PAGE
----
Braked swivel brackets
Braked swivel brackets are the same as standard swivel brackets with the addition of a braking mechanism. Some braking mechanisms will brake the wheel only, to stop movement, while others termed ‘Total lock brakes’ will brake both the wheel and the swivel head to give a more rigid lock. Both style of braked castor is available from Mendip.
Fixed brackets do not swivel and so contain wheels which are only able to travel in one direction. When fitted to equipment care should be taken to ensure the axles are in alignment.
Light duty wheels and castors.
These wheels and castors are light and mainly used with appliances and equipment for internal applications. The load capacities go up to 100kg per castor. This type of wheel or castor is designed for travelling at low rolling speeds and manual handling only. They offer full manoeuvrability for lighter equipment and brake facilities. Frequently you will see this type of product on medical equipment, display bases, equipment for catering establishments etc.
Medium duty wheels and castors
These cover the widest area of application and are used widely in the industrial sector, both inside and outdoors. They are designed for manual handling at walking speed; the maximum load capacities go up to 400kg per castor. Largely maintenance-free, these castors are robust and will last a long period of time. Castors of this type can be equipped with wheel or swivel brakes and directional locks. Equipment of all kinds, including trolleys, pallets, working platforms, waste containers, owe their mobility to this type of castor or wheel.
Heavy Duty and Extra Heavy duty wheels and castors
Used to move heavy and extremely heavy loads. This type of castor has a much stronger design and in some cases will be suitable for higher travelling speeds. Load capacities for Heavy duty castors go up to 1000kg per castor, and Extra heavy duty castors will handle weights far in excess of that figure. For moving extremely heavy loads, twin wheeled castors are used. For applications with very heavy loads the castor frames are usually made from thick fabricated steel plate construction. The wheels and swivel heads are fitted with particularly robust bearings. Usually available with wheel or swivel brakes and directional locks. Other variations are available for more specialist applications. This type of castor ensures safe and permanent mobility for a wide range of heavy industrial applications.
An assembly in which a housing containing a wheel is free to swivel without restriction about the vertical axis of the swivel bearing with the castor wheel axle offset.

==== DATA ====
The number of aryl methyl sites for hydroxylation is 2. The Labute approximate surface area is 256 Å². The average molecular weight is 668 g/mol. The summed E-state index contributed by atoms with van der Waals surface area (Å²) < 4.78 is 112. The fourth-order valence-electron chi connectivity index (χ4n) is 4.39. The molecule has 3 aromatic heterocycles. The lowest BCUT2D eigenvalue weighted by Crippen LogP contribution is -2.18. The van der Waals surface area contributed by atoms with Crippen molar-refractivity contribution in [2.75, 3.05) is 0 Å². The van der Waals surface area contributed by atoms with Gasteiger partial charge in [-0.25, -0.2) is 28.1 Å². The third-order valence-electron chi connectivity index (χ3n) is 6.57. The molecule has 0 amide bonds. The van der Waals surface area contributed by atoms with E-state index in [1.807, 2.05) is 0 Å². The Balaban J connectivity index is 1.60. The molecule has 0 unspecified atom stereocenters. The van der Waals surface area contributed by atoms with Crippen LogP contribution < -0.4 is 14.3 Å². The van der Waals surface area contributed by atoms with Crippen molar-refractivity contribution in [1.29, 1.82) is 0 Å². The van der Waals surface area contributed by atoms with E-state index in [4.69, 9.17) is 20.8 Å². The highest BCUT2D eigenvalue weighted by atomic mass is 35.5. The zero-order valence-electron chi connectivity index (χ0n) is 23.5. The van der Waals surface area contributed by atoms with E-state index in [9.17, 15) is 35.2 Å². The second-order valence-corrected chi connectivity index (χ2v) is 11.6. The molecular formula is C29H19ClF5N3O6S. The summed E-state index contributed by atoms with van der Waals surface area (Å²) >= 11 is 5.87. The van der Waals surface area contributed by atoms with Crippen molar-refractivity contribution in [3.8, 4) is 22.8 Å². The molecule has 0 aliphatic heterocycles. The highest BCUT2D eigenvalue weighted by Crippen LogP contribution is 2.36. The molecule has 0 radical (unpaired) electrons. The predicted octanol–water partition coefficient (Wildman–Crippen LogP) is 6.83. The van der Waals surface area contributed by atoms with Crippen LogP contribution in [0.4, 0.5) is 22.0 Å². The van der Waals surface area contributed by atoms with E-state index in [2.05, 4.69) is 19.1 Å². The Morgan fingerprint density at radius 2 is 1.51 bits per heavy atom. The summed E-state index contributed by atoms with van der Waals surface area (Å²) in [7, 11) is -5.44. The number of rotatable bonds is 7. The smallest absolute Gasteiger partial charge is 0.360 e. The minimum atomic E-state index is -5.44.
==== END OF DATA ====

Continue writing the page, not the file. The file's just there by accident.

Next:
A swivel castor assembly which has the addition of a braking mechanism. Brakes will vary in type but are often a foot operated pedal style. Types of brake include wheel brake or total lock brake which will brake the swivel head as well as the wheel.
An assembly housing a wheel which cannot swivel about its vertical axis.
A revolving centre rotating freely on an axle of which the external part in contact with the ground can be the material of the wheel itself or tyre or tread of various other materials.
The horizontal distance between the centre of the wheel axle and the vertical axis of the swivel bearing: this may sometimes be known as trail (see Fig. 1).
The effort required to move a piece of equipment fitted with castors: this is usually expressed as a percentage of the total load carried.
The measurement from surface of flooring to top of bracket, also referred to as ride-height.
The width of the centre boss of a wheel. When wheels are being purchased to fit into existing brackets this measurement is vital.
The radius of the whole castor swivelling – usually larger in braked castors when a foot operated brake is present. Calculated approximately by adding offset dimension to half the wheel diameter.
Width of the tread of a wheel at point where it meets the floor surface.
The size of the hole through the centre of a wheel.
A component used to reduce friction between wheels and axle bolts. Plain bearings are fine for lighter duty applications. Roller bearings commonly used in castors do not increase load capacity but will make handling easier and prolong working life. Ball Journal bearings and Taper roller bearings are used on heavier applications and will absorb axial loads. These are essential for power towing applications.